A.13. War with Safavid Persia (1578-1639):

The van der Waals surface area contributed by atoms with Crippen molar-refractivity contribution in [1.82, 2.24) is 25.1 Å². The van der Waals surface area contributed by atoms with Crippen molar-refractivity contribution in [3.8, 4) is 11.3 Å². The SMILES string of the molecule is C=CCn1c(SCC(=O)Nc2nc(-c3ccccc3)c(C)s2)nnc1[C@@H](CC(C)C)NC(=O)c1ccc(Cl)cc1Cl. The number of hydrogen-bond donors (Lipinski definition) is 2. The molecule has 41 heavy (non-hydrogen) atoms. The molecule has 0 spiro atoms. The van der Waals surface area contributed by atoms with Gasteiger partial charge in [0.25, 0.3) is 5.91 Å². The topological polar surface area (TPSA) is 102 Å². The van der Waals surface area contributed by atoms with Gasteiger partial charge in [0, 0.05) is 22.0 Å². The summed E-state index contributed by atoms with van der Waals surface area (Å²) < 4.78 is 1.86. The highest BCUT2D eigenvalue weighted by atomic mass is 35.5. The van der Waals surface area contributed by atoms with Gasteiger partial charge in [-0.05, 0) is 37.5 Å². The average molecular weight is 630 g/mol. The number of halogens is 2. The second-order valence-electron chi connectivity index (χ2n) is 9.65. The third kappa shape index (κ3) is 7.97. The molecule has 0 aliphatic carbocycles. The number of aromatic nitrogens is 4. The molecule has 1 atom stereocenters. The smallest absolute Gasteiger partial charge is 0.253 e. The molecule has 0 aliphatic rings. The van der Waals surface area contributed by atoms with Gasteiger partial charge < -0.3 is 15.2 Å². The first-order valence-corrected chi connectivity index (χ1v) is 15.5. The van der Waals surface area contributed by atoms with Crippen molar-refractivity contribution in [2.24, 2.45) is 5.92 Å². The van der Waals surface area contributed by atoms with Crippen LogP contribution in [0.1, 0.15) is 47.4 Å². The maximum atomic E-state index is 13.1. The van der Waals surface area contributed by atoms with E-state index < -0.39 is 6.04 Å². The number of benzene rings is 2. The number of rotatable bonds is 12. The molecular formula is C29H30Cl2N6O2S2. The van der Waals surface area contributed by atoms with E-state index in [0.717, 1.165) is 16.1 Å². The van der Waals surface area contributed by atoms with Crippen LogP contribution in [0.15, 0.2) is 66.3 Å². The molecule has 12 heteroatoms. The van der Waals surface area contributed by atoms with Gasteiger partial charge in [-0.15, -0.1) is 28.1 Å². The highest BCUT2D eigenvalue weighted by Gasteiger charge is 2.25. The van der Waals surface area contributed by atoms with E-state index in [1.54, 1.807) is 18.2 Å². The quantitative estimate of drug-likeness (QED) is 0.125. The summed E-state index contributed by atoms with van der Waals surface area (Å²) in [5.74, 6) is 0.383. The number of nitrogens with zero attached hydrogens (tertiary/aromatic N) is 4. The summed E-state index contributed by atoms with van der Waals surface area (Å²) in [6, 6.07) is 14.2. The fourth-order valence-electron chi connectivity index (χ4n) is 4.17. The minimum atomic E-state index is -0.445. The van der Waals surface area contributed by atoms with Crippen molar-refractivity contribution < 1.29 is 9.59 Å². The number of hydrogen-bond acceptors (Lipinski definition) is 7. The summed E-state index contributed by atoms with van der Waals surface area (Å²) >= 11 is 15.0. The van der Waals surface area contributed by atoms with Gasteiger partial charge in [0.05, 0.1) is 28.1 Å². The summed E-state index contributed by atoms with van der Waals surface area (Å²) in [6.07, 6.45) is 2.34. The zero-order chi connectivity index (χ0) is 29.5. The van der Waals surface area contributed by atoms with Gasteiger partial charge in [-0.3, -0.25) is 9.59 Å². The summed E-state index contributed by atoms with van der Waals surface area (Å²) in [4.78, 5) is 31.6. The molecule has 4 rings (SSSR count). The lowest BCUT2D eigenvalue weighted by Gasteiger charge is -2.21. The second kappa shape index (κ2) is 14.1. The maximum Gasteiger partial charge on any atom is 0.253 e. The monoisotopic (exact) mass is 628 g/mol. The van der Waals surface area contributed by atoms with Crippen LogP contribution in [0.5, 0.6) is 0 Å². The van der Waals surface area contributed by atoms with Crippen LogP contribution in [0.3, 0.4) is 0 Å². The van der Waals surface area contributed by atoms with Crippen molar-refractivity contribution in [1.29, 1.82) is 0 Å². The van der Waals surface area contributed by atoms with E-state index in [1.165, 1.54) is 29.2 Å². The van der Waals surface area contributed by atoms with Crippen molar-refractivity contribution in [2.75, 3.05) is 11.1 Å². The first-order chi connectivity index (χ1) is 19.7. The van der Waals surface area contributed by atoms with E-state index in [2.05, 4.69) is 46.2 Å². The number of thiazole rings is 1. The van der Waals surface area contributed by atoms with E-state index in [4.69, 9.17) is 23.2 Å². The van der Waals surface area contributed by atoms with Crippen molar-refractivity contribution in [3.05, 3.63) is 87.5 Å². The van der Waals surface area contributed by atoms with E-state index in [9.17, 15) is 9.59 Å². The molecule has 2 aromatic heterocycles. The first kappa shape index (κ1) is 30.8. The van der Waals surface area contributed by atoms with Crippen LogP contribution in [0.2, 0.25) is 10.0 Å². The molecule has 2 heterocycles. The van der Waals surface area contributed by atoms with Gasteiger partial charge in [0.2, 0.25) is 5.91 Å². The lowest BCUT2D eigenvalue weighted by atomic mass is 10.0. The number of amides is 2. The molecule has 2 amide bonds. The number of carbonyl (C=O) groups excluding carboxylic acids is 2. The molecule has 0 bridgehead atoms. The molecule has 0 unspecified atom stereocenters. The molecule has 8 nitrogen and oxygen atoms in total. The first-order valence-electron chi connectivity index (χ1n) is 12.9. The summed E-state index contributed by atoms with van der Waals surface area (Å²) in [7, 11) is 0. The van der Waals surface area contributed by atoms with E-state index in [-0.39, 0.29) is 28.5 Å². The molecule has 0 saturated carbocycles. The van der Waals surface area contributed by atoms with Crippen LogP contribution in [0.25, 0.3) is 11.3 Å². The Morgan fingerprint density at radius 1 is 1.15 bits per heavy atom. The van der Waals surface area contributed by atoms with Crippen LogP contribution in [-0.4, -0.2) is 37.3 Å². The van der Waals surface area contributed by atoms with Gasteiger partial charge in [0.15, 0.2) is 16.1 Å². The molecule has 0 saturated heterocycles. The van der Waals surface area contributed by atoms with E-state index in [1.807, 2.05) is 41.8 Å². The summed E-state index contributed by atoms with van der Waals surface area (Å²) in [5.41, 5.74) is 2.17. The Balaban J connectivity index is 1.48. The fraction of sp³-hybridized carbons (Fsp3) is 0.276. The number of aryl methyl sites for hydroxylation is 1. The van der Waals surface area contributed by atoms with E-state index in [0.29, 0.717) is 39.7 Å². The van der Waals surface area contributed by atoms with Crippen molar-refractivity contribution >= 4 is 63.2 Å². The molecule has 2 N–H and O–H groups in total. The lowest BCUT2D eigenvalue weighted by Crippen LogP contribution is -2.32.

The Safavid Shah Tahmasp died in 1576, and internal dissensions in Persia only ended with the accession of Shah Abbas I in 1587 (he ruled until 1628). The mutual expansionism of the Ottomans and Safavids in the buffer-zone between their empires (mainly Iraq) led to a long war which began in 1578, and went through three main phases (1578-1590, 1603-1618 and 1623-1639) until the treaty of Qasr-i Shirin in 1639 finally fixed the border between the two empires. Both sides conquered, lost and re-conquered large areas, but the local tribes (Turkish-speaking but Shi’i) remained loyal to the Safavids, and the Ottomans were handicapped not only by the remoteness of the area in which they were fighting, meaning that their troops and supplies were moved with difficulty, but also by having to attend to their interests in the West (the Ottomans declared war with Austria in 1593, until 1605 when the Ottoman Sultan finally recognised the Habsburg emperor as his equal). Shah Abbas actually formed alliances with the Ottomans’ European enemies, and with English aid he took Hormuz from the Portuguese in 1622 and founded the port of Bander Abbas. The Ottomans retaliated by depriving Persia of valuable metals and copper which caused a severe currency crisis. The Ottoman empire was by then severely weakened by an internal crisis of the turn of the C17th, until Sultan Murad IV (1623-40) reimposed central authority (1632-35) and forced the Persians to come to terms.


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